I've decided, for myself, that there can be no peace for Christian Assyrians in the Mid East until we take a lesson from the Westand remove religion as a factor in our lives, in our public lives. In these jealousies and hatreds we feel not, only towards the Muslim but within the proliferating and bewildering sects within Christianity, lie the seeds ofwhat will destroy us every time, no matter how it consoles us for that destruction.Our petty religious squabbles have been played upon by the West, to thisvery day, because it knew we could be counted upon to become so entangledin the coils of its endless hostilities to the extent that we wouldn't know we were being robbed blind. Our sole concern has been to settle thenever ending debate about whose religion is the right and true one, whilethe West takes all religions .... the best from all cultures... and usesthem to build, with the material resources it steals for a song from us alongwith the manpower it either lures or destroys where it remains, to buildits empire over our befuddled, priest and mullah ridden heads. The priestsand mullahs and petty tyrants are a party to this rape because their viewsare so narrow and self-centered, like our own "leaders", that they prefer to have their moment of power and glory at the expense of the very people they profess to lead and guide and love. Hand in hand these two forces crush us, our children and our hopes between them. And they've taught us to thank them for it.

One rationale goes something like this...I stuck a screwdriver in that "Arabs" eye, but thank god it was a British screwdriver because now the British are offering me a box load full of screwdrivers for free. We'll stick as many Arabs in the eye as we can and maybe we'll blind them all and get a country. The box of screwdrivers has NEVER had enough in it, it never will, and eventually the Arabs who can "see" exact their revenge. Then we cry to the world about the treachery of theArab and thank England for standing by us in our hour of need. We've used Christianity as a screwdriver in the eye as well. While Assyrians alwayspoint out that they did nothing to anyone, they neglect to consider that, to the "Arab", our co-religionists in the West who are more directly responsible, have looked to us for sympathy and active support, and we've given it often enough in the past. We're doing it again now by helping to pay for bombs and supporting the Sanctions in Iraq.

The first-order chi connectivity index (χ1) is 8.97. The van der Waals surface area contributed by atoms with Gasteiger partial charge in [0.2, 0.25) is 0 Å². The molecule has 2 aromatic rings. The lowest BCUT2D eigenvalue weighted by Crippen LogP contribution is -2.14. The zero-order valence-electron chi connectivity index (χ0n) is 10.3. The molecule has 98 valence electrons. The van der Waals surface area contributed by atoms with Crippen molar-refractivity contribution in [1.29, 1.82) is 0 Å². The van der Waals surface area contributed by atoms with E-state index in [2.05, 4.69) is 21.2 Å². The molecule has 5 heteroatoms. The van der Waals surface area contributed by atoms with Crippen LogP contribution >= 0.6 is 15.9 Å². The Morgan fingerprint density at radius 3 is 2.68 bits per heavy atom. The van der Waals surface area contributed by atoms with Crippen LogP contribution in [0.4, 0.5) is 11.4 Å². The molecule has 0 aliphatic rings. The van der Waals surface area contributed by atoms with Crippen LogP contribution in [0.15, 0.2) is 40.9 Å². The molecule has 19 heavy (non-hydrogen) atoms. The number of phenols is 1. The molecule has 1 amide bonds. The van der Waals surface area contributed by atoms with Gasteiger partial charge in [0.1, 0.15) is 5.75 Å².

I came away with some fresh ideas, for me at least. I believe there are Assyrians all over the Near-East. But the Assyrian Christians only consider themselves to be true Assyrian. The rest are "Arabs". Arabs come from Arabia. The Muslims of the United States, Mongolia, Indonesia,England don't practice Arab culture, they practice Islam, which derived its impetus from Arabia. To call all Muslims Arabs because their religion originated there would be akin to calling all Christians anywhere in theworld "Israeli", because their religion originated in what istoday Israel.